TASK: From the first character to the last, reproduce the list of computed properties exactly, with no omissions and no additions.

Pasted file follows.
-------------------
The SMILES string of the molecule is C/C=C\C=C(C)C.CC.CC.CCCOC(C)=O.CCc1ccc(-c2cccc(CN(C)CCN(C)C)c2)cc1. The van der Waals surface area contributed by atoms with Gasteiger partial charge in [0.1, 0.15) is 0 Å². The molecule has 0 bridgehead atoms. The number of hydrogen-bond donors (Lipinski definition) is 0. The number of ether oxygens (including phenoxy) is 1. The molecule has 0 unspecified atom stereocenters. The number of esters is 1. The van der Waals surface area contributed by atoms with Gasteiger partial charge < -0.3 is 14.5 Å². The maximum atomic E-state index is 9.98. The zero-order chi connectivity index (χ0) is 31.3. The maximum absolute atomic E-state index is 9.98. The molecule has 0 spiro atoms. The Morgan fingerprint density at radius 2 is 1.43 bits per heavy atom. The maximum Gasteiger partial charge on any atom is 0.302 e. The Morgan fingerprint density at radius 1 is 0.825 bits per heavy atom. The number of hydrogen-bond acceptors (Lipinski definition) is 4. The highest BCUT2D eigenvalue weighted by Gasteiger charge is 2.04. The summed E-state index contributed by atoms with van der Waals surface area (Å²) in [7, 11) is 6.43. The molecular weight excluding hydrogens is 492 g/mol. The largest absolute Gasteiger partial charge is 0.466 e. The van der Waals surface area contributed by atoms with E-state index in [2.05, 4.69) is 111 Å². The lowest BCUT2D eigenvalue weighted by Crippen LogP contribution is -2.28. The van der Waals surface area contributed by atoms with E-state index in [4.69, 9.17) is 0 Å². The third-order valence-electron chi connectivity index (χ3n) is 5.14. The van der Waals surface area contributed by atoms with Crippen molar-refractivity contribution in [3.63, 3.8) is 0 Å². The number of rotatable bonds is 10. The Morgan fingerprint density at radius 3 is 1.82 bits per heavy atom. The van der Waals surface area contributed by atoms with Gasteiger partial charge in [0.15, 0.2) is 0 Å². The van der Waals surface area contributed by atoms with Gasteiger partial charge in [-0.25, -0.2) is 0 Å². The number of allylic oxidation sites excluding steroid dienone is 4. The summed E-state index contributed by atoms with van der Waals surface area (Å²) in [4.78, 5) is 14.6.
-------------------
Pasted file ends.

The SMILES string of the molecule is C/C=C\C=C(C)C.CC.CC.CCCOC(C)=O.CCc1ccc(-c2cccc(CN(C)CCN(C)C)c2)cc1. The van der Waals surface area contributed by atoms with Gasteiger partial charge in [0.1, 0.15) is 0 Å². The molecule has 0 bridgehead atoms. The number of hydrogen-bond donors (Lipinski definition) is 0. The number of ether oxygens (including phenoxy) is 1. The molecule has 0 unspecified atom stereocenters. The number of esters is 1. The van der Waals surface area contributed by atoms with Gasteiger partial charge < -0.3 is 14.5 Å². The maximum atomic E-state index is 9.98. The zero-order chi connectivity index (χ0) is 31.3. The maximum absolute atomic E-state index is 9.98. The molecule has 0 spiro atoms. The Morgan fingerprint density at radius 2 is 1.43 bits per heavy atom. The maximum Gasteiger partial charge on any atom is 0.302 e. The Morgan fingerprint density at radius 1 is 0.825 bits per heavy atom. The number of hydrogen-bond acceptors (Lipinski definition) is 4. The highest BCUT2D eigenvalue weighted by Gasteiger charge is 2.04. The summed E-state index contributed by atoms with van der Waals surface area (Å²) in [7, 11) is 6.43. The molecular weight excluding hydrogens is 492 g/mol. The largest absolute Gasteiger partial charge is 0.466 e. The van der Waals surface area contributed by atoms with E-state index in [2.05, 4.69) is 111 Å². The lowest BCUT2D eigenvalue weighted by Crippen LogP contribution is -2.28. The van der Waals surface area contributed by atoms with E-state index in [4.69, 9.17) is 0 Å². The third-order valence-electron chi connectivity index (χ3n) is 5.14. The van der Waals surface area contributed by atoms with Crippen molar-refractivity contribution in [3.63, 3.8) is 0 Å². The number of rotatable bonds is 10. The Morgan fingerprint density at radius 3 is 1.82 bits per heavy atom. The van der Waals surface area contributed by atoms with Gasteiger partial charge in [0.15, 0.2) is 0 Å². The van der Waals surface area contributed by atoms with Gasteiger partial charge in [-0.25, -0.2) is 0 Å². The number of allylic oxidation sites excluding steroid dienone is 4. The summed E-state index contributed by atoms with van der Waals surface area (Å²) in [4.78, 5) is 14.6.